1170 (14th June)
Concerned about the succession, King Henry had his eldest son, Henry, crowned by the Archbishops of York, London and Salisbury. He was known as the Young King.
Thomas Becket was furious that the Archbishops of York, London and Salisbury had crowned the Young King saying that coronation was the privilege of the Archbishop of Canterbury
and excommunicated all three for their actions. When word reached Henry, who was in Normandy, of Becket’s actions he shouted in rage ‘will no one rid me of this turbulent priest.’
1170 (29th December)
Four knights, Reginald FitzUrse, Hugh de Morville, William de Tracy and Richard le Breton interpreted Henry’s words literally and broke into Canterbury Cathedral and killed Thomas Becket.
King Henry and Rhys ap Gruffyd of Wales agreed to negotiate to try to find common ground.
1171 (16th October)
Henry II invaded Ireland and prevented Richard de Claire, known as Strongbow, from founding an independent Norman state in Ireland. Instead, Henry established a royal viceroy.
Bull of Laudabiliter
This papal bull issued in 1155 gave Papal support to Henry to conquer Ireland, reform the Irish church and make it subject to Canterbury.
Henry’s son, Richard
, was created Duke of Aquitaine.
1173 (21st February)
Thomas Becket was canonised and Canterbury became a shrine for pilgrims.
Henry the Young King supported by his mother and brothers joined forces with Louis VII of France and rose in revolt against King Henry II.
King Henry II left England and went to defend Normandy against attack by his sons.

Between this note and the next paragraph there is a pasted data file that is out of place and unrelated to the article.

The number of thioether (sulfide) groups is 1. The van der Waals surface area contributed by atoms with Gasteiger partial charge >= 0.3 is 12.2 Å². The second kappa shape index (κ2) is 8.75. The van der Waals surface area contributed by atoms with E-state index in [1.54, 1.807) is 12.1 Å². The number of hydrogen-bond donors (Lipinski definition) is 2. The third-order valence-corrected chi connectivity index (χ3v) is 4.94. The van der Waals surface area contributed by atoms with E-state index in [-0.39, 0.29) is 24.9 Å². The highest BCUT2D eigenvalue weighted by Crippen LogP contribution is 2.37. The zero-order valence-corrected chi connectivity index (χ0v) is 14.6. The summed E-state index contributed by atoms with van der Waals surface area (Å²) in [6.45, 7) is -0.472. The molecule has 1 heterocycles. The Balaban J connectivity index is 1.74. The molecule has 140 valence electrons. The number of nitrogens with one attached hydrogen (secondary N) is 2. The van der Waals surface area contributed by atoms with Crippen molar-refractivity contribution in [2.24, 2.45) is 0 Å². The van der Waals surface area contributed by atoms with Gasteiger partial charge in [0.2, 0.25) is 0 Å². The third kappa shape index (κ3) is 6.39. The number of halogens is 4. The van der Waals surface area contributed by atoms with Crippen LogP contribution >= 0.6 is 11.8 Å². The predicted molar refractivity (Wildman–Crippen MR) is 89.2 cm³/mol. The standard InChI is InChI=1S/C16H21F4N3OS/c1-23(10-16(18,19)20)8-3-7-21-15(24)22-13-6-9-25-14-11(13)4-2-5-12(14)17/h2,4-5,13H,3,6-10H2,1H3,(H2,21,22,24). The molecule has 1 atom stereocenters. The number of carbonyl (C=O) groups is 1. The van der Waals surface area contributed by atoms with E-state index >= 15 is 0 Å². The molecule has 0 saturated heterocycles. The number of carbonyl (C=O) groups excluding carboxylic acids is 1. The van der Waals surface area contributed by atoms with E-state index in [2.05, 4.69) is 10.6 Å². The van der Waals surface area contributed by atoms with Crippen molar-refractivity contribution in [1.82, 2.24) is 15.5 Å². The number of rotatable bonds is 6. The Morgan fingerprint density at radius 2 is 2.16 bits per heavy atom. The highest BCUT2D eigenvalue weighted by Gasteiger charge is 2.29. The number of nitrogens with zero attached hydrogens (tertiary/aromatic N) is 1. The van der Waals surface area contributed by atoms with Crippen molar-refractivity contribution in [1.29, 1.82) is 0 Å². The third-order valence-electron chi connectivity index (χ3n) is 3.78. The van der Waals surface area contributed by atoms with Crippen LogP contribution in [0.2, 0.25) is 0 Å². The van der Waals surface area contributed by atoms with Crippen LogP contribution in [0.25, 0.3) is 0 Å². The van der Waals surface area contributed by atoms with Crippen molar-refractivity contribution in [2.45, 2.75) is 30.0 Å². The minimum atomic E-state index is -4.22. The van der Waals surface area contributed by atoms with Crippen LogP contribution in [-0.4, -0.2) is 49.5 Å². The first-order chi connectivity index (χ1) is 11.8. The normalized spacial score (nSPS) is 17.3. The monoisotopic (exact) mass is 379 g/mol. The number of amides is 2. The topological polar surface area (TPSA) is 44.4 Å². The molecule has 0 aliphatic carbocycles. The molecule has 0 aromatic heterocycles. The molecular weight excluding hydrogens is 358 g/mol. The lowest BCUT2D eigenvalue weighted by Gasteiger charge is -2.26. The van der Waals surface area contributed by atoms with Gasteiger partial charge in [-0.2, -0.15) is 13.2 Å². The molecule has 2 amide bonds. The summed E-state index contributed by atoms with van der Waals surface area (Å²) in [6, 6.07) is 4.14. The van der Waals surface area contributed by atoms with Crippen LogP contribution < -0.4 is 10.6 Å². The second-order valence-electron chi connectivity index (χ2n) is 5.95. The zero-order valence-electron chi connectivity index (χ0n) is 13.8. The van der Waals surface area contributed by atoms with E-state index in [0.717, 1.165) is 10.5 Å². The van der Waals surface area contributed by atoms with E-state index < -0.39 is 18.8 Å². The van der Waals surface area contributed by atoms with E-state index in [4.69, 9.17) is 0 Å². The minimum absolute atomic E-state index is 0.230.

Henry openly acknowledged Rosamund Clifford as his mistress.
Horse racing at Newmarket was first recorded as an event.
1174 (7th April)
Richard of Dover became Archbishop of Canterbury.
1174 (13th July)
Battle of Alnwick
William the Lion attacked England from Scotland in support of the revolt of Henry’s sons. However, he was beaten by the English army and captured by Ranulf de Glanvill.
1174 (30th September)
The treaty of Montlouis brought the revolt of Henry’s sons to an end
1174 (8th December)
Treaty of Falaise
This treaty allowed for the release of William of Scotland providing he agreed to pay homage to Henry II. This gave Henry control of lands in Scotland.
Henry began living openly with his mistress, Rosamund Clifford. Eleanor of Aquitaine remained abroad.
Henry’s son, Richard, suppressed rebellions in Aquitaine.
Treaty of Windsor
This was a treaty between Henry II and Rory O’Connor of Ireland. O’Connor agreed to pay homage to Henry in return for control of all Ireland except Leinster.
Assize of Northampton
This reinforced the measures in the Assize of Clarendon (1166) for trial by royal judges.
Work began on a stone bridge over the River Thames to be known as London Bridge.
Henry’s mistress, Rosamund Clifford, died.
Henry forgave his sons for rising against him. He wanted to make his vast lands a federation of states to be ruled by his sons after his death. Henry the Young King would rule England, Normandy and Anjou; Richard would rule Aquitaine; Geoffrey would rule Brittany; John
would rule Ireland.
The Treaty of Windsor signed in 1175 broke down when O’Connor was unable to prevent Norman Knights from taking land for themselves. Henry responded by making his son, John, Lord of Ireland.
1177 (21st September)
Pact of Ivry
This was a non-aggression agreement between England and France.
The monks of Westminster Abbey founded Westminster School.
Henry ruled that in cases concerning property rights a defendant would opt for trial by jury rather than trial by battle.
First published 2016; updated and republished May 27 2022 @ 11:46 am – Updated – [last-modified]